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Art

La Jolla’s St. James Church exhibit touts Mid-Century Modern places of worship in San Diego

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On opening night, Sept. 27, supporters gather at St. James-by-the-Sea’s gallery to view the ‘Mid-Century Modern Places of Worship’ exhibit.
(Ashley Mackin-Solomon)

There must be something special about the Clairemont Lutheran Church at 4271 Clairemont Mesa Blvd.

With its reaching spire and etched depiction of God on the exterior wall, the Mid-Century Modern-style church is the focus of photos in the “San Diego Mid-Century Modern Places of Worship” exhibit, on view at St. James by-the-Sea Episcopal Church, 743 Prospect St., now through Sunday, Oct. 27.

Held in connection with the La Jolla Historical Society’s current exhibition “Julius Shulman: Modern La Jolla,” the St. James’ exhibit is comprised of 60 pieces in three sections: 1) the winning and honorably mentioned submissions from a photo competition in both the “age 18 and younger” and “adult” categories; 2) images by architectural photographer Darren Bradley; and 3) a collection of George Lyons’ photos of Robert Des Lauriers’ architectural work.

Des Lauriers, Bradley and the youth winner, Madeline Thiel, 15, all featured the Clairemont Lutheran Church in some form or another in their submissions.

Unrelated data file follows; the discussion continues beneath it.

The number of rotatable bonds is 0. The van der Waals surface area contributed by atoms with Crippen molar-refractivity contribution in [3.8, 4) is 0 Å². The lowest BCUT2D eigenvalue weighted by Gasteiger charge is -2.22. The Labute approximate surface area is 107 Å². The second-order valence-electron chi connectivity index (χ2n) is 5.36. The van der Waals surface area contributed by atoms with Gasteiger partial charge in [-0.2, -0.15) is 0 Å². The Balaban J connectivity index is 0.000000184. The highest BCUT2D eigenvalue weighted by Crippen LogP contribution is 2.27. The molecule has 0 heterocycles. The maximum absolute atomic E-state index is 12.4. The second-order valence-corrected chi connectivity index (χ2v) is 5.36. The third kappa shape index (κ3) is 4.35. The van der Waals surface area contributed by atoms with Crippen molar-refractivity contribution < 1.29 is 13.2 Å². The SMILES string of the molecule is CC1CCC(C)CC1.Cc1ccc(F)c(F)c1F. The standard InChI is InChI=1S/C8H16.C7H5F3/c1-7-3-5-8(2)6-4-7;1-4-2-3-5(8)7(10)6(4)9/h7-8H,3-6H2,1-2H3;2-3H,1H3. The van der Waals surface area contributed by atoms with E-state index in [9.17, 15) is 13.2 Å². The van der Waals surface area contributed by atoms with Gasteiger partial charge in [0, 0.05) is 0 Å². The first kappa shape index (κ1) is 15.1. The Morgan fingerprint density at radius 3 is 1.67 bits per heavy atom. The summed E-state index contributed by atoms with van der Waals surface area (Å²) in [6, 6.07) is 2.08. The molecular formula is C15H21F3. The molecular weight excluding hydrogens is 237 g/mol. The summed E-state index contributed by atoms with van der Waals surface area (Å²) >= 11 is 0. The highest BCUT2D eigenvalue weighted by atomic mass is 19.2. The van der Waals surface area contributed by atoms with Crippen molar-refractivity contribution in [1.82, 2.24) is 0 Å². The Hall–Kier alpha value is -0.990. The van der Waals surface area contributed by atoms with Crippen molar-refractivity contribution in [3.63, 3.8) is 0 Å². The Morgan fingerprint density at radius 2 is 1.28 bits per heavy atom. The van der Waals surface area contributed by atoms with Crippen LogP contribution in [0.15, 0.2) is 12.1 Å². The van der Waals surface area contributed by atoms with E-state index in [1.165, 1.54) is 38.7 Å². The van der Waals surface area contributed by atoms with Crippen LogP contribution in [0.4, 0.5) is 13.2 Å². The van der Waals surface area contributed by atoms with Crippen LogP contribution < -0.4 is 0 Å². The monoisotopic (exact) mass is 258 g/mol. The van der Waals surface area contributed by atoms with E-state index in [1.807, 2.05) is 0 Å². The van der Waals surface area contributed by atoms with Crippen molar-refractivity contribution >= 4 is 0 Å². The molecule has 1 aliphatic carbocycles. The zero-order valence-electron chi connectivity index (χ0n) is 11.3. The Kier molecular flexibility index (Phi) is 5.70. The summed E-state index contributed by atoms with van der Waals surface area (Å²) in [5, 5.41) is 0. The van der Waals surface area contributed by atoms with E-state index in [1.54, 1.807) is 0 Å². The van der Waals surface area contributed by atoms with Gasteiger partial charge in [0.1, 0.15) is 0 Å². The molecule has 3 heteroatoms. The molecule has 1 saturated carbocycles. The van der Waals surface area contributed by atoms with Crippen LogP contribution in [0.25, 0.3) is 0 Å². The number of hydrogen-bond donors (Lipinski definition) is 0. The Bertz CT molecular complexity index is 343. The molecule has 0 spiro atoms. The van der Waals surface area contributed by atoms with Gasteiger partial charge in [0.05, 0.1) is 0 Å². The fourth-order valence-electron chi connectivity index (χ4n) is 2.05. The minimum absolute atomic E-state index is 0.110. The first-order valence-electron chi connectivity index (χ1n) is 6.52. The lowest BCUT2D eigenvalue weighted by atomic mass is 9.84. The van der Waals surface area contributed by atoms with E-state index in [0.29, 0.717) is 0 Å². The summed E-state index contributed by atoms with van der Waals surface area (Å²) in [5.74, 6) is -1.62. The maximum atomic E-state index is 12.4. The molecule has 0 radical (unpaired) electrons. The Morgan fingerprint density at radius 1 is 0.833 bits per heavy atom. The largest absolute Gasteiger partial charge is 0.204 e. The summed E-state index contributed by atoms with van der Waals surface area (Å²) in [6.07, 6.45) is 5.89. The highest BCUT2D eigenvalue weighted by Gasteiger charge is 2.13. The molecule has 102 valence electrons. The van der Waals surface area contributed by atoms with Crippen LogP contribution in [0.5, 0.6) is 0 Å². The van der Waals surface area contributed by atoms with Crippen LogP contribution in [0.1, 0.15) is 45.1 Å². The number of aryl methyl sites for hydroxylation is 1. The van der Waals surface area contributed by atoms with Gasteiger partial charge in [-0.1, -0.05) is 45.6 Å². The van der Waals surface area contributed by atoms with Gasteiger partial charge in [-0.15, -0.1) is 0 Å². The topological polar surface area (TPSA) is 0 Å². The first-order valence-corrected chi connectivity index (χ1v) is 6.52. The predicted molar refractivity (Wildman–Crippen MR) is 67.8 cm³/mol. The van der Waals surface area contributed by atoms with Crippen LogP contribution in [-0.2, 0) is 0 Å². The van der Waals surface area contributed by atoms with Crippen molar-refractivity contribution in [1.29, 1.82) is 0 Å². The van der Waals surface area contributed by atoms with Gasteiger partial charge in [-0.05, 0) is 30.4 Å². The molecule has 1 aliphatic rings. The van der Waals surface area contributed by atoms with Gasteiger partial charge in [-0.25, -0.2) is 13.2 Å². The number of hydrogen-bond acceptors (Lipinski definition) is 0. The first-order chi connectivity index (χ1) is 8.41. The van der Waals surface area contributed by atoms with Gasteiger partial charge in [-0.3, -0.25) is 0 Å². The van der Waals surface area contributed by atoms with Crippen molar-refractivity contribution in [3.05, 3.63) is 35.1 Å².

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Madeline Thiel, 15, stands next to her winning photo (top) of the Clairemont Lutheran Church at 4271 Clairemont Mesa Blvd.
(Ashley Mackin-Solomon)
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Madeline, a student at La Jolla High School, told the Light she did not have much knowledge about Mid-Century Modern architecture prior to entering the contest, but after visiting the churches on the list provided by St. James to photograph them, she started to notice more and more.

“This photo contest was a cool thing to be a part of,” she said. Of her winning submission, Madeline explained: “That church was my last stop of the day. I didn’t want to take any more photos, but I went and I was drawn to the work done to the front. I took a bunch of photos from the same spot to get the angle I wanted. I had to get down really low to get a worm’s-eye view. I guess it turned out right.”

Unlike Madeline, exhibit curator and St. James Rev. Mark Hargreaves had an pre-existing passion for architecture.

“Since I came to California from England, I enjoyed seeing more Mid-Century Modern architecture — especially in San Diego,” he said. “I started to take an interest in the churches of this design.”

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When the La Jolla Historical Society announced it would be showcasing a collection of photos of Mid-Century Modern architecture by Julius Shulman, Hargreaves decided to follow suit.

For the Church’s photo competition, Hargreaves invited submissions by photographers under age 18, through the non-profit program Outside the Lens, and by adults. Some photographs document the entire church, others significant close-ups. While one section is dedicated to the winners and the highly commended honorable mentions, all submitted photos will be available for viewing at the exhibit via a slideshow.